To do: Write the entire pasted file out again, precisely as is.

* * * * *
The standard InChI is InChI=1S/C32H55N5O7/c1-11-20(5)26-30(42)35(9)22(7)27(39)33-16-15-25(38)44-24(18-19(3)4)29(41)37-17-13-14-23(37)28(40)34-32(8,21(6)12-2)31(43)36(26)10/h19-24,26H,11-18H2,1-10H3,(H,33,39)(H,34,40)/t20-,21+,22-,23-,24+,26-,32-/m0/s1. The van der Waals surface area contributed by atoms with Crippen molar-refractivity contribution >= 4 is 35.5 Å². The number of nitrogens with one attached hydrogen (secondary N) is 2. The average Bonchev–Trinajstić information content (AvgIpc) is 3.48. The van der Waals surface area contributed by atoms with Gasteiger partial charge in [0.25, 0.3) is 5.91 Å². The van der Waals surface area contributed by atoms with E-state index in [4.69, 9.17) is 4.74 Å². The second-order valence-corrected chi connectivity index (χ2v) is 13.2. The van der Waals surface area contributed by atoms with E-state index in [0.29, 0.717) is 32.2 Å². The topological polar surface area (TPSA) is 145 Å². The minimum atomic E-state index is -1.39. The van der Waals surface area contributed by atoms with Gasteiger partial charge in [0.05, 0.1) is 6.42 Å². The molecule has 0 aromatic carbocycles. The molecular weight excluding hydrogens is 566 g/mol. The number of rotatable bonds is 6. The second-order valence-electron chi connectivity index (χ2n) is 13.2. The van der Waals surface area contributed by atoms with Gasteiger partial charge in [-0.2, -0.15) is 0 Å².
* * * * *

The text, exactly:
The standard InChI is InChI=1S/C32H55N5O7/c1-11-20(5)26-30(42)35(9)22(7)27(39)33-16-15-25(38)44-24(18-19(3)4)29(41)37-17-13-14-23(37)28(40)34-32(8,21(6)12-2)31(43)36(26)10/h19-24,26H,11-18H2,1-10H3,(H,33,39)(H,34,40)/t20-,21+,22-,23-,24+,26-,32-/m0/s1. The van der Waals surface area contributed by atoms with Crippen molar-refractivity contribution >= 4 is 35.5 Å². The number of nitrogens with one attached hydrogen (secondary N) is 2. The average Bonchev–Trinajstić information content (AvgIpc) is 3.48. The van der Waals surface area contributed by atoms with Gasteiger partial charge in [0.25, 0.3) is 5.91 Å². The van der Waals surface area contributed by atoms with E-state index in [4.69, 9.17) is 4.74 Å². The second-order valence-corrected chi connectivity index (χ2v) is 13.2. The van der Waals surface area contributed by atoms with E-state index in [0.29, 0.717) is 32.2 Å². The topological polar surface area (TPSA) is 145 Å². The minimum atomic E-state index is -1.39. The van der Waals surface area contributed by atoms with Gasteiger partial charge in [0.05, 0.1) is 6.42 Å². The molecule has 0 aromatic carbocycles. The molecular weight excluding hydrogens is 566 g/mol. The number of rotatable bonds is 6. The second-order valence-electron chi connectivity index (χ2n) is 13.2. The van der Waals surface area contributed by atoms with Gasteiger partial charge in [-0.2, -0.15) is 0 Å².